Any military attack on Iraq would disrupt or even shatter an efficient food-rationing network that provides for the bulk of the country's 24 million people, aid experts warn.
"This is going to be a major undertaking for us" if there is a conflict, predicted Khaled Mansour of the United Nations World Food Program, which is stockpiling thousands of tonnes of wheat and other staples in the countries that border Iraq. "This is not going to be a small crisis from the humanitarian perspective. The need will be huge, because the population is already highly vulnerable."
Bolstered by foreign contributions but primarily funded under the UN's $2.5-billion (U.S.) oil-for-food program, Iraq's rationing system is administered through more than 40,000 distribution centers and has drawn widespread praise, both at home and abroad.
For a monthly cost of about 25 cents per family, citizens are entitled to an allotment of flour, rice, lentils, beans, powdered milk, cooking oil, tea, salt, detergent and soap, rations that almost all Iraqis collect.
The oil-for-food program was introduced six years ago in an effort to alleviate the humanitarian cost of the international embargo imposed after Baghdad's disastrous 1990 invasion of Kuwait. According to the UN, as many as 60 per cent of Iraqis remain wholly reliant on the handouts, among them virtually all the 3.5 million Kurds who live in a semi-autonomous, crescent-shaped slice of northern Iraq.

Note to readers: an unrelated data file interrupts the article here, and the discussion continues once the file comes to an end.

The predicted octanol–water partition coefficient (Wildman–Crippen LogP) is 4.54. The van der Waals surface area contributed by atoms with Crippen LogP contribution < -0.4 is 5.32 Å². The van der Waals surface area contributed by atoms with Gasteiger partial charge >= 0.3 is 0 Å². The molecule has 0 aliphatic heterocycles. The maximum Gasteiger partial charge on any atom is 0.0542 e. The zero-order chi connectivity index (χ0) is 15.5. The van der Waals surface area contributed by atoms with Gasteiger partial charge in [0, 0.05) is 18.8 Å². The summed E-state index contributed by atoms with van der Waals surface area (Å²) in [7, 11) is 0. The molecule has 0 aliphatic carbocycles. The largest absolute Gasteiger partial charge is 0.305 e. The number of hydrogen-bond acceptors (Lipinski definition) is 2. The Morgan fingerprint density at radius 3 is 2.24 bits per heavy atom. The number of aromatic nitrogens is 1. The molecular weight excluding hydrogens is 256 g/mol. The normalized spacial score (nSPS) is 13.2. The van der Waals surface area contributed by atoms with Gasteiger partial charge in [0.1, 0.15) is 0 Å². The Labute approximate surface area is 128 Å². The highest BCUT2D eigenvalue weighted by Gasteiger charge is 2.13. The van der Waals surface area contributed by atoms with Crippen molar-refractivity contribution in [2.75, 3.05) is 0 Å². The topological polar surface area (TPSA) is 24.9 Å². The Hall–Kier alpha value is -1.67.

"For most people, the rations are enough," an Iraqi government worker who earns about $10 a month said in a recent interview in Baghdad. "Things have improved greatly since the oil-for-food program started, and nobody in Iraq goes hungry."
In preparation for war, Iraqi authorities recently began handing out two or three months worth of rations at a time. The UN's humanitarian agencies also met in Geneva this week to map out a plan to cope with war.
"Many people are really living hand-to-mouth, and any war is going to deepen that," said John Watson, president of Care Canada.
President Saddam Hussein also sounds worried. Last week, in a rare admission of weakness, he acknowledged that food shortages could be an Achilles' heel for his 375,000-strong army.
"I don't see any difficulties in the battle unless the fighter says he has no bread or no water to drink," Mr. Hussein said.
The timing could scarcely be worse for a major food emergency in Iraq. According to the U.S. Development Agency, global grain stocks are down to 371 million tonnes, compared to 501 million tonnes two years ago.
Civilians at risk
A new war in Iraq could result in the breakdown of the country's fragile support system. According to United Nations estimates:
Three million people could face hunger due to interruptions in the rationing network.
Transportation and electricity would be interrupted, as would the export of crude oil and petroleum
Water and sanitation would be affected, potentially causing epidemics of cholera and dysentery.
As many as 500,000 people could be injured in the fighting and require medical attention.
900,000 Iraqi refugees would need assistance.
© 2003 Bell Globemedia Interactive Inc